From Chapter 6 or our New Book on Virtual Networking
“There are no great people in this world, only great challenges which ordinary people rise to meet-”William Frederick Halsey, Jr.
Did you ever notice that the most approachable people are the ones who have attained great successes themselves? They seem so open, willing to talk with you and listen to you. Did you ever notice the “let’s pretend I am important” people are not really that important after all?
A good friend of mine is an extremely successful entrepreneur. He’s earned a three-time Inc. Top 500 listing, took his company public, made a great deal of money, and he’s continued to build more companies. Some worked, some did not. He has had great success and could be classified as a “serial” entrepreneur.
Yet if you met him at a networking event, you would find that he was one of the most approachable people there. If you went up to him, he would begin talking with you, making you totally comfortable. In fact, if he knew you were a newcomer to the group, he would try his best to help you meet people.
The above quotes are from my book, “The Manny Ways of Networking Successfully, Too.” They are all very applicable when it comes to live in-person events. But now, we are in a virtual environment where you have to be approachable, either through a social media channel or an online event. So what do you have to do to be approachable?
What are some of the straightforward things that we can start with to get you to the point where people will ask to connect and have a conversation with you?
First, get a great picture of you. This could end up being one of your greatest assets, get the right picture of you to be used everywhere you appear. It was much easier when life was normal; people meet you in person and got what they saw. But now, in the virtual world, who knows where they found you and what that picture looked like. Make sure you have the good stuff out there. You cannot replace it all, but you can replace much. Always put a smile on your face.
Second, make sure the words are the right phrases so people can glance and get a great feel for what you do. There are some simple rules on every platform. You can Google to find out the best ways to put a profile description together. It is worth the expense, but also remember that simple is the best solution. I got my greatest help from someone who said, “Forget all that fancy stuff. This is what I do; I coach executives in the concert industry, and I do it very well.” I listened.
We have learned that it is easy to walk up in a live environment and start talking with a person who smiles at you. It makes you feel comfortable from the start. The same applies online, but there should be a smile on that picture. The key here is to get a professional picture done. Pay someone who is really good, or connect with me if you need a referral. My friend, Eli, is a wizard and can do amazing stuff with your pictures. Many times, people do not even read the text until they get by the picture. It is worth the investment. It is required.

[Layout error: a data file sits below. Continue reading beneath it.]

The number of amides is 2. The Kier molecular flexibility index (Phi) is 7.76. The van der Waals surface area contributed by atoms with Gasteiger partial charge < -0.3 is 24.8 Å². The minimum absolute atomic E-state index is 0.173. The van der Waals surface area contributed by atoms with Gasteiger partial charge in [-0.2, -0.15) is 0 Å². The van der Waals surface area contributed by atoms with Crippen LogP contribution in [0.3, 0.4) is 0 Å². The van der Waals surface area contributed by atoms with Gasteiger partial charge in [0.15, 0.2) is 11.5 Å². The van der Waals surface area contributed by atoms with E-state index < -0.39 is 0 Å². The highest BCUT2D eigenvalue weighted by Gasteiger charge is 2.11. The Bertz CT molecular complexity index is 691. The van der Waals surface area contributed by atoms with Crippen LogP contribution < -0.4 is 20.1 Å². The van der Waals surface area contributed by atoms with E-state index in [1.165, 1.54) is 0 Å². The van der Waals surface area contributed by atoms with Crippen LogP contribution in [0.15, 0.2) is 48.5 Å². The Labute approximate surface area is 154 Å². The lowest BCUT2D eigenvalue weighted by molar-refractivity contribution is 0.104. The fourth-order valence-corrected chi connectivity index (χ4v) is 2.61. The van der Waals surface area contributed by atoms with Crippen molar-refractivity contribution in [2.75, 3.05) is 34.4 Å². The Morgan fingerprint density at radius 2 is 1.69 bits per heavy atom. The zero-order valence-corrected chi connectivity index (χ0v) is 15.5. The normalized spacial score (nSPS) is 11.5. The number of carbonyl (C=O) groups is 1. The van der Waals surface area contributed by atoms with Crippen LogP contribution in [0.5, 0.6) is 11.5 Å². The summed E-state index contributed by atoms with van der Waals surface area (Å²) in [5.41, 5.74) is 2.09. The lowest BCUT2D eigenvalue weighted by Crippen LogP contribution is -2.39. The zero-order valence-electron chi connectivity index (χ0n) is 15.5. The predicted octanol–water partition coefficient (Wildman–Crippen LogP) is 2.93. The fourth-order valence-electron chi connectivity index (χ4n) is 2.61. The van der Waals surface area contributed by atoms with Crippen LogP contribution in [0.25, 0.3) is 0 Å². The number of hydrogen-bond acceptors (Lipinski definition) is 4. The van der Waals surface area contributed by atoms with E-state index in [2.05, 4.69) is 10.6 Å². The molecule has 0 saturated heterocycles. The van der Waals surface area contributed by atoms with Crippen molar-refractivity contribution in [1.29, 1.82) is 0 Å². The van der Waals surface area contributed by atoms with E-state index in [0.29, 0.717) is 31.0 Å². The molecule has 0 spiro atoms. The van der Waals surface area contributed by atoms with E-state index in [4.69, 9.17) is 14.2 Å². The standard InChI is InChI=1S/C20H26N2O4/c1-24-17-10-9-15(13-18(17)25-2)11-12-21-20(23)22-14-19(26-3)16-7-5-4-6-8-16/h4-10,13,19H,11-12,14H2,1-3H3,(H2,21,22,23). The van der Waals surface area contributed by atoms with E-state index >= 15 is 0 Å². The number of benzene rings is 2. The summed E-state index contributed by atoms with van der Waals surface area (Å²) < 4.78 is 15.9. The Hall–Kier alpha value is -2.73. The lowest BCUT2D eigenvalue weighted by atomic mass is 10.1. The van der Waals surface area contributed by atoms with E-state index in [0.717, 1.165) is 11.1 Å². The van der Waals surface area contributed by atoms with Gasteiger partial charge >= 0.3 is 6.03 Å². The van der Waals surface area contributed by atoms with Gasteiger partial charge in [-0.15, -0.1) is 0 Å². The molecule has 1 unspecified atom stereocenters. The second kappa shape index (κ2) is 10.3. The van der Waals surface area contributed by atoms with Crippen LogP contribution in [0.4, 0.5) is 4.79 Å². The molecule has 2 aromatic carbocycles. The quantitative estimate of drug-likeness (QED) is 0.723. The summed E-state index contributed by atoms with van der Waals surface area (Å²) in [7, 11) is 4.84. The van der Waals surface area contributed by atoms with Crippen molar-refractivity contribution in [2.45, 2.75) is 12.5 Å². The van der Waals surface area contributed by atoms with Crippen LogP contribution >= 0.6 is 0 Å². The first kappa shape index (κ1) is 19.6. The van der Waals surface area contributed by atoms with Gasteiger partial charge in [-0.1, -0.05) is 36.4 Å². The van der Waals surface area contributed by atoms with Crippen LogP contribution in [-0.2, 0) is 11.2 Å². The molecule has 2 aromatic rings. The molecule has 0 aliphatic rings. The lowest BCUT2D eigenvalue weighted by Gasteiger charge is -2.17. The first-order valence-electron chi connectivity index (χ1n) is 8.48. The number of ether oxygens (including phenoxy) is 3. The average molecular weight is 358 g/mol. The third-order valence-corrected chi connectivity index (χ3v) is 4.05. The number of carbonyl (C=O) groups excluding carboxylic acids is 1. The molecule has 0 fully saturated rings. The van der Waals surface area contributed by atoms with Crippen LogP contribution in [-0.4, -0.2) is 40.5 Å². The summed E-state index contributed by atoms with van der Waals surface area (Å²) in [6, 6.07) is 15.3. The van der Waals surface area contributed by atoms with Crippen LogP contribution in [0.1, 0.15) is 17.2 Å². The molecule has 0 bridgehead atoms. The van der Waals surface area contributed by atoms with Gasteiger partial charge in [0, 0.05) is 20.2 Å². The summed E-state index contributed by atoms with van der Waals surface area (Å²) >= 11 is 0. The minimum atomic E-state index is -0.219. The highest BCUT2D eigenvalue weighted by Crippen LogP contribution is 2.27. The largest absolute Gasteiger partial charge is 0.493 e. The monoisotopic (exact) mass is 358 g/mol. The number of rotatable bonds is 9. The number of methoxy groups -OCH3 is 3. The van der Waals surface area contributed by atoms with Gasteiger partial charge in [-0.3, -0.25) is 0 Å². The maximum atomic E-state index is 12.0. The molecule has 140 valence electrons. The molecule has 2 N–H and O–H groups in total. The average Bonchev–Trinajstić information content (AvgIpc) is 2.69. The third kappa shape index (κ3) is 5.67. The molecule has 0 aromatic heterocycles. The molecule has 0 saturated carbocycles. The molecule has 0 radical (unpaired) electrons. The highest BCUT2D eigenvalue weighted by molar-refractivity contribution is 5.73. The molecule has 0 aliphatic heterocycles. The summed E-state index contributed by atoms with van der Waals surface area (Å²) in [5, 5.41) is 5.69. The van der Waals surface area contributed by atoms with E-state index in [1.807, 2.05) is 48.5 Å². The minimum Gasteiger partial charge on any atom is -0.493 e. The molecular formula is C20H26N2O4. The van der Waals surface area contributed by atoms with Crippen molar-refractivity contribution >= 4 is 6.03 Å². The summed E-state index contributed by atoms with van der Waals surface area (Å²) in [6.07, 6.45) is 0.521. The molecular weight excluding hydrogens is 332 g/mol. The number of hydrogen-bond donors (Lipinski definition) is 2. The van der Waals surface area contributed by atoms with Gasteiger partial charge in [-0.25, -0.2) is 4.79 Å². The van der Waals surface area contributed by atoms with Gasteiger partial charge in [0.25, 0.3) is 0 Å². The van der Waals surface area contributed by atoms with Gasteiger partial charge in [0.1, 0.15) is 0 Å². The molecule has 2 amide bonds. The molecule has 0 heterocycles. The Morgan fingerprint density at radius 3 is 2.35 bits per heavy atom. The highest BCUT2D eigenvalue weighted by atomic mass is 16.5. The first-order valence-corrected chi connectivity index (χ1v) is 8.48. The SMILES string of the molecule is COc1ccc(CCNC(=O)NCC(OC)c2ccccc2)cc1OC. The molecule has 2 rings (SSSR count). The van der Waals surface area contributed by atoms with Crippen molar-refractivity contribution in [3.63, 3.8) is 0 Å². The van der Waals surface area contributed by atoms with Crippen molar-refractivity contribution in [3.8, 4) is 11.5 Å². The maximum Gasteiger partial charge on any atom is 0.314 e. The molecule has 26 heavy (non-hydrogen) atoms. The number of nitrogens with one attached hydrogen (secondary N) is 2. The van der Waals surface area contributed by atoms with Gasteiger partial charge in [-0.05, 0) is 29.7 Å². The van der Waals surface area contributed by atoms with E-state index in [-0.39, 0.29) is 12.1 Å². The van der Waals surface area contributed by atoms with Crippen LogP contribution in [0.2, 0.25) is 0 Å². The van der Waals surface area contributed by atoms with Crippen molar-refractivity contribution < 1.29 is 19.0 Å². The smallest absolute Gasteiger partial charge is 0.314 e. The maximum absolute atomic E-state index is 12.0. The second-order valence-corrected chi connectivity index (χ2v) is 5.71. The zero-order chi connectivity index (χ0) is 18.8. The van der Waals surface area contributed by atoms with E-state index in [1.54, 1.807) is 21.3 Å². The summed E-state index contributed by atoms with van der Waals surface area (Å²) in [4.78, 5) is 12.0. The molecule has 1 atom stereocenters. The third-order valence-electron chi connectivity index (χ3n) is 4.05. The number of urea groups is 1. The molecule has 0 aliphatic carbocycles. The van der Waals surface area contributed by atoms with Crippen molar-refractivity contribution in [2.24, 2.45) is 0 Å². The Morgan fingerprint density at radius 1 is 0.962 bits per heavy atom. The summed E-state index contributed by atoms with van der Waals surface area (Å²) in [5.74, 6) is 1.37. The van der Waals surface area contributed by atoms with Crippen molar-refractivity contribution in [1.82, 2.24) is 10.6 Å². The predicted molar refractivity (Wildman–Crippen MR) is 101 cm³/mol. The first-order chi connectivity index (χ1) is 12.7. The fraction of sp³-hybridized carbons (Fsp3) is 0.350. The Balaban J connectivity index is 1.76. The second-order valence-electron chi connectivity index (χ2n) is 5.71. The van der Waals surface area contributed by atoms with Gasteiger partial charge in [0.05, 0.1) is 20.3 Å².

Third, make eye contact. Again, when life was normal, this is so much easier. I always tell people to look and remember the color of someone’s eyes. But what do you do in a virtual environment?
The key here is to look at the webcam. So many people just don’t get it. When you talk online, you have no idea what they are looking at. It is easier for me because I have a MacBook Pro, and I just look at the green light.
But when you hook up multiple monitors and start sliding stuff around, you can come across as being out there in the world, someplace, but we are not sure where. Look at the camera. It does make a big difference.
Unlike the live/physical networking events where you have to approach people or wait for them to approach you, you are thrown into rooms in the virtual world, so it is a little easier. I know that still might make some of you nervous, but life goes on. Each person usually has the opportunity to talk about themselves and share, then we move on to the next person.
Hint: I have been doing this for many years, and still – I get butterflies. It is perfectly natural. Just like when I was in the USMC, and we had to cross a bridge. The mission was on the other side, and it didn’t matter what we thought. It was time to cross the bridge. Just do it.
The next opportunity you could get in a virtual environment is the opportunity to do a 1v1 in a room all by yourselves, or perhaps you have set up a follow-up call.
Remember that relationships start by taking time to learn about the other person. Make sure you ask questions and take time to learn, and not just talk about yourself.
The key to remember is that networking is not for the shy, but virtual networking is a bit easier because so much of it is done for you. But still, just like in all networkings, you have to be willing to be rejected. Rejection is ok; it is not personal. The good thing is that, at virtual networking events, no one is going to just turn you off and be rude because most stuff is done in a group environment. You are not the shyest person there, and most people are open to meeting new people.
Can people be rude, and can rejection happen? Yes, it can happen, but you cannot hold back on the off chance that it will. You are at the event to start to build new relationships that will benefit you and help you move forward.
In the future, we will talk about selecting the right events to go to. But in this case, it is enough to say that now I try to stay away from certain organizations that I know will not have the right people. Even with that attitude, you never know who you can run into. If you can do business anywhere in the world, this new networking approach is amazing.
Point to remember: To be approachable, you have to have the right picture and the right words. Take some time to put them together, and you will be amazed at the results.